Terry Seabrook’s Jazz Tip of The Month No. 19: Watch The Volume

It is very easy to get habituated to playing loud because it is often a way of creating energy and excitement in music but volume can become a one-way street if you are not careful and it is very easy to end up playing too loud a lot of the time.

 

If you are playing at volumes which are unsafe (100db) then you need to take action early on in your music career. And you will be very surprised how “unloud” 100 db is. You can get a rough idea by purchasing the sound check sound level indicator for about £12 from www.sensorcom.com 

 

Deciding on how loud you should play needs constant monitoring and evaluation of the situation. Dynamics may be written into the piece but in jazz this quite rare so you need to make your own dynamics. A piece with dynamics (that is contrasts between quiet and loud – piano to forte ) has much more chance of engaging the audience because it creates an extra layer of drama and helps to reinforce the journey through time that is an essential part of a musical piece. Playing at a constant volume, loud or quiet can sound relentless or lifeless. So improvise your own dynamics as you play; have the band leader or soloist direct the dynamics.

 

Although most rock bands play loud most of the time it is now known that

Orchestral players are regularly exposing themselves to 120 db (very dangerous) and apparently most conductors have hearing loss because of this.

 

The problem for many jazz musicians and the like is that they use their own amps for both self-monitoring as well as delivering to the audience. The level for the audience needs to be louder so the musicians monitor themselves at levels which are not safe (even though the audience would judge the music as quite acceptable). The proper solution for this is to have a separate speaker system (PA) for front of house to the on stage monitoring. You might this should not be necessary in most jazz contexts where venues are small but I have frequently found that I am playing at a comfortable volume when members of the audience can’t hear me and want me to turn up.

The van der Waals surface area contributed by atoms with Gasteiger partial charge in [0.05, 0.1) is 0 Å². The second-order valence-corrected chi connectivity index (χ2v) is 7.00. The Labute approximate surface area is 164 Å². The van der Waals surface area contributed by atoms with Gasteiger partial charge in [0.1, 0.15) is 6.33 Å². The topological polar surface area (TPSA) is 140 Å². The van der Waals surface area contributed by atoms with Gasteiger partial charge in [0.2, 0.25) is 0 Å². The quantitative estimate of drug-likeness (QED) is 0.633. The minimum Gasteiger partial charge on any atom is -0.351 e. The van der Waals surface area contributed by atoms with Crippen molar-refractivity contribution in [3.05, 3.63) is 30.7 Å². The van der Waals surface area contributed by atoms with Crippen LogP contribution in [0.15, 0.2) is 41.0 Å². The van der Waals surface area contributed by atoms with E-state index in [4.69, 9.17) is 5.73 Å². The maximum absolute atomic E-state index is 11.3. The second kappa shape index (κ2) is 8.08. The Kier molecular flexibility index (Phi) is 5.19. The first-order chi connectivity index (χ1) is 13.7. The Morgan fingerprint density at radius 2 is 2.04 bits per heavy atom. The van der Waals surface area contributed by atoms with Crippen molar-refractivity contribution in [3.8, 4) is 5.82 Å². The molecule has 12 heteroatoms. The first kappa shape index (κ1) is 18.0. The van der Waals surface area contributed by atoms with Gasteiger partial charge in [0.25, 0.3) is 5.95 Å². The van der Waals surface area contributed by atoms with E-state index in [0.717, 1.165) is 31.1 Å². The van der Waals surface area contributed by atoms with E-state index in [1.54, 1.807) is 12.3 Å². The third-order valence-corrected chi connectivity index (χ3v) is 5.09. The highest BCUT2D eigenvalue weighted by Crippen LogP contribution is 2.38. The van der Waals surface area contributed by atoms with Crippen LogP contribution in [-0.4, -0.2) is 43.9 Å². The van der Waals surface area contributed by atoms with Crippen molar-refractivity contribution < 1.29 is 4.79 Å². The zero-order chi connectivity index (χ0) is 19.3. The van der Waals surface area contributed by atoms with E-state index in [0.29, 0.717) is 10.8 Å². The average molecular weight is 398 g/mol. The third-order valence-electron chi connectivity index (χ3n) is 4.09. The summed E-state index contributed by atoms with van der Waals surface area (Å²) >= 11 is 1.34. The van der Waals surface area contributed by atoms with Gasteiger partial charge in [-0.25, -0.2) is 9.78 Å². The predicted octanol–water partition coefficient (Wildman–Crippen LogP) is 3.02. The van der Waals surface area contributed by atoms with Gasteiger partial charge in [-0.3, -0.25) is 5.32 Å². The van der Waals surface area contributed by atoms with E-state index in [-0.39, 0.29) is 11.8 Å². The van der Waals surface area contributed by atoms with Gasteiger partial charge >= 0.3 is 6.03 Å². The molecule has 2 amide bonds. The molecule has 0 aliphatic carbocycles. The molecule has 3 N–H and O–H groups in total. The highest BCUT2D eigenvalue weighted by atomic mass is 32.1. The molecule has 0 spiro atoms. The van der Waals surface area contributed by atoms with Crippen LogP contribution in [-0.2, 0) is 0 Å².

The best maxim is to get other musicians to turn down (especially amplified ones) rather than some to turn up. The dynamics of jazz are quite different to classical orchestras which have had over 200 years of evolution to develop a perfectly balanced ensemble of up to 100 musicians. To my mind this is one of the major achievements of Western culture. To hear a solo violinist or pianist stand out clearly alongside a symphony orchestra is an extraordinary achievement and yet in jazz a grand piano is so easily lost behind a loud drummer or saxophonist. So in many ways we jazz musicians need to be even more sensitive to the issue of balance in the ensemble. It is something we should be willing to talk about all the time on the bandstand. It is not a put down to be asked to play a little quieter (or a little louder).

 

Finally, remember that as musicians you need your hearing to earn your living. If you are in the habit of playing loud music, you run the risk of damaging your hearing and your living and so should consider wearing hearing defence ear plugs. These come in a variety of designs and costs but the best ones are those which are custom made and cost around £150 and require and impression to be taken of your ears. These devices will lower the decibel level in a n even way across the entire audio range which is what is required if you want “clear” hearing You can opt for 10-25db gain reduction.

 

The best maxim is to get other musicians to turn down (especially amplified ones) rather than some to turn up. The dynamics of jazz are quite different to classical orchestras which have had over 200 years of evolution to develop a perfectly balanced ensemble of up to 100 musicians. To my mind this is one of the major achievements of Western culture. To hear a solo violinist or pianist stand out clearly alongside a symphony orchestra is an extraordinary achievement and yet in jazz a grand piano is so easily lost behind a loud drummer or saxophonist. So in many ways we jazz musicians need to be even more sensitive to the issue of balance in the ensemble. It is something we should be willing to talk about all the time on the bandstand. It is not a put down to be asked to play a little quieter (or a little louder).

 

Finally, remember that as musicians you need your hearing to earn your living. If you are in the habit of playing loud music, you run the risk of damaging your hearing and your living and so should consider wearing hearing defence ear plugs. These come in a variety of designs and costs but the best ones are those which are custom made and cost around £150 and require and impression to be taken of your ears. These devices will lower the decibel level in a n even way across the entire audio range which is what is required if you want “clear” hearing You can opt for 10-25db gain reduction.

 

Terry Seabrook

 

This article first appeared in the March 2015 issue of The Sussex Jazz Magazine, available here.